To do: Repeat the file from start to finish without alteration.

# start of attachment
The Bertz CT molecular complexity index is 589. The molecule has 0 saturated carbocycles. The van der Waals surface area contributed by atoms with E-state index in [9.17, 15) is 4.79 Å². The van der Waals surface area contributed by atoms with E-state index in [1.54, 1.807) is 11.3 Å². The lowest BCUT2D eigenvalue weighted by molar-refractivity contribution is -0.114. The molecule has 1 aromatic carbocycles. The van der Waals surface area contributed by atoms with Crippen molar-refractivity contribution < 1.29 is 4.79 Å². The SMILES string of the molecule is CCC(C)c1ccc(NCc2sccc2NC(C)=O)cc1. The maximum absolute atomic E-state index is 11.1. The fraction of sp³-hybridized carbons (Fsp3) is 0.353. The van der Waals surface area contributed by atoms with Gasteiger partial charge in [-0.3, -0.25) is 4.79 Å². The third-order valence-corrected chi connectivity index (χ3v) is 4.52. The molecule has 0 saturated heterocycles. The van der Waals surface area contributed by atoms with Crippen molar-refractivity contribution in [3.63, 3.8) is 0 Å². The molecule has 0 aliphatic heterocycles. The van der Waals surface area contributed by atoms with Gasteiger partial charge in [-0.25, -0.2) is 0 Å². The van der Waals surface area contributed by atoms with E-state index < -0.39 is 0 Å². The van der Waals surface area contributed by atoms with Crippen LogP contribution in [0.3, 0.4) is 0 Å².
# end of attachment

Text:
The Bertz CT molecular complexity index is 589. The molecule has 0 saturated carbocycles. The van der Waals surface area contributed by atoms with E-state index in [9.17, 15) is 4.79 Å². The van der Waals surface area contributed by atoms with E-state index in [1.54, 1.807) is 11.3 Å². The lowest BCUT2D eigenvalue weighted by molar-refractivity contribution is -0.114. The molecule has 1 aromatic carbocycles. The van der Waals surface area contributed by atoms with Crippen molar-refractivity contribution < 1.29 is 4.79 Å². The SMILES string of the molecule is CCC(C)c1ccc(NCc2sccc2NC(C)=O)cc1. The maximum absolute atomic E-state index is 11.1. The fraction of sp³-hybridized carbons (Fsp3) is 0.353. The van der Waals surface area contributed by atoms with Gasteiger partial charge in [-0.3, -0.25) is 4.79 Å². The third-order valence-corrected chi connectivity index (χ3v) is 4.52. The molecule has 0 saturated heterocycles. The van der Waals surface area contributed by atoms with Crippen molar-refractivity contribution in [3.63, 3.8) is 0 Å². The molecule has 0 aliphatic heterocycles. The van der Waals surface area contributed by atoms with Gasteiger partial charge in [-0.25, -0.2) is 0 Å². The van der Waals surface area contributed by atoms with E-state index < -0.39 is 0 Å². The van der Waals surface area contributed by atoms with Crippen LogP contribution in [0.3, 0.4) is 0 Å².